In iSuppli's Top 30 global chip suppliers last year, 14 of them were U.S.-based chip companies. One company really stood out. Nvidia climbed from No. 51 in 2000 to No. 30 last year, shooting up 81.2% from $713 million to $1.29 billion. Wow!
(See March 27 story.)
Is DRAM market morphing
away from commodity parts?
The prediction may be a little self-serving, but it does raise a highly interesting possibility.
The memory market is rapidly changing and is moving away from its lowly, commodity-product status, claims Jon Kang, senior vice president for product planning at Samsung Electronics' memory division. A new class of digital applications, he says, will "digest" and propel the need for next-generation devices.
"I think we will see a paradigm shift," Kang predicts. "Semiconductor memories have been looked at as commodities. But now, memories are becoming more divergent. I think we will see a lot more application-specific memories in the marketplace," he says.
In this new market, the personal computer industry will no longer be the key driver for DRAMs, Kang says. A new class of consumer, mobile and networking products will emerge and cause a "proliferation of new memory types" in the market, such as fast-cycle DRAMs and reduced-latency DRAMs. The shift in DRAM technologies and applications will cause what Kang calls a "digital digestion." For example, the speeds of networking backbones are moving from 2.5- to 10-gigabits-per-second and faster.
(See March 25 story.)
This new chip uses light
instead of wire to move data
Here is my pick for the hot technology story of the week. It's a fascinating new development that might actually do away with the connections that link a chip into a system. A team at Johns Hopkins University has developed a prototype chip that uses light instead of wires.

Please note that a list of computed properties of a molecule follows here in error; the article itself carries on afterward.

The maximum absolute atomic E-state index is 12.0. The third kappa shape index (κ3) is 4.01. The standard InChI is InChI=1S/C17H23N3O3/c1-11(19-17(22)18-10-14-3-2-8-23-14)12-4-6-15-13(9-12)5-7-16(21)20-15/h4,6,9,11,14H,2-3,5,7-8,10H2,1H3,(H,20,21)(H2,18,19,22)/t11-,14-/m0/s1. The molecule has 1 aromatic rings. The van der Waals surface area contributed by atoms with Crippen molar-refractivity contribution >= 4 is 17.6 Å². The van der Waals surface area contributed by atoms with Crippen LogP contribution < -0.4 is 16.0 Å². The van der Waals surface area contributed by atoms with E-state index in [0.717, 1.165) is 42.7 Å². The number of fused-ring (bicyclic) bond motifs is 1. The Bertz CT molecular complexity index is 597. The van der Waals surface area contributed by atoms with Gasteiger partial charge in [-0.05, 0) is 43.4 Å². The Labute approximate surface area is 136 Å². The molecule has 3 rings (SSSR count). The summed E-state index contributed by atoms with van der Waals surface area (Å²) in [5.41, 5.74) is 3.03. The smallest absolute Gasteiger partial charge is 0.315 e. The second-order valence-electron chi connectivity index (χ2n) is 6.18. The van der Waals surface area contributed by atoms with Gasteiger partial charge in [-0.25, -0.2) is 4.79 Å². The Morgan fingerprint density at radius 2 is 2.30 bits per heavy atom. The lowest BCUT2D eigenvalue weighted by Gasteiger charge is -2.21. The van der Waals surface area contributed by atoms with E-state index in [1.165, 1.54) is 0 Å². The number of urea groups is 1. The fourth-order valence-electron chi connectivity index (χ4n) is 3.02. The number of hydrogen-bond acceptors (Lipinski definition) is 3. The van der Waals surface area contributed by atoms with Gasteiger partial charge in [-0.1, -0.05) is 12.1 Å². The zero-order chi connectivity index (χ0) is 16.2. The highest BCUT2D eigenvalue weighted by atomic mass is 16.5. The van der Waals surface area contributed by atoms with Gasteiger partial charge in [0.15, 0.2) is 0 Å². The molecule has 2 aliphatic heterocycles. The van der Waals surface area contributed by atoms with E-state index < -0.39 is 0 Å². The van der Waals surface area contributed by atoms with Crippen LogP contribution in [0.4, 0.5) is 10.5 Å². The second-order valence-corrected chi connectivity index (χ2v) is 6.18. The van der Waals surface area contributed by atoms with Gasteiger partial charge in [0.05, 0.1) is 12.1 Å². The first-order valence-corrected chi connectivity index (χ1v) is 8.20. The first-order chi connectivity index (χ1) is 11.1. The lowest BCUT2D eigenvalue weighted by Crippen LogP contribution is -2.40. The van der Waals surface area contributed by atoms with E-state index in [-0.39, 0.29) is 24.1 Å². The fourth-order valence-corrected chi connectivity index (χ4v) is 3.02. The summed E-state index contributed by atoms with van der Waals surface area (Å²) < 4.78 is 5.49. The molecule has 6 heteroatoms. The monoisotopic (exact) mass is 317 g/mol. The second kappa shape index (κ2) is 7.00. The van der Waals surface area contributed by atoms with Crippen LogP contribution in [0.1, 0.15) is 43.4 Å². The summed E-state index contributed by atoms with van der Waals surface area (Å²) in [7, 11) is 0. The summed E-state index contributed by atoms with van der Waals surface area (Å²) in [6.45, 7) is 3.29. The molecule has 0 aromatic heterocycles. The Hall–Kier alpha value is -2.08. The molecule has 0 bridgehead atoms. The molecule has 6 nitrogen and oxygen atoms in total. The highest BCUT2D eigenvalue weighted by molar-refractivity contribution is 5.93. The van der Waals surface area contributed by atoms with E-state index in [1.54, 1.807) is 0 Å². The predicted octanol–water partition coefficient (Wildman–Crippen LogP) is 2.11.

"We've developed a very fast and cost-effective way of getting data on and off a chip without using wire," says professor Andreas Andreou, laboratory director. "It really promises to revolutionize how computer systems for homes and businesses are put together." Pretty strong words for a scientist.
The researchers have added a layer of synthetic sapphire to a semiconductor wafer and bonded microdetecters on to the sapphire to handle the light signal. An optical receiver attached to the sapphire layer converts the light back into an electrical signal that's compatible with the chip's electrical circuits.
To beam out an electrical signal from the chip, the data is transformed into light by a tiny laser and sent through the sapphire substrate out to a high-speed optical receiver circuit that converts the stream of photons into a stream of electrons that can be understood by other system components.
By using optical instead of electrical signals for interchip communications, the researchers believe that a signal could move 100 times faster than it does along a metal wire. The optical interface circuits also need far less power because the sapphire substrate is an insulating material, not a semiconductor.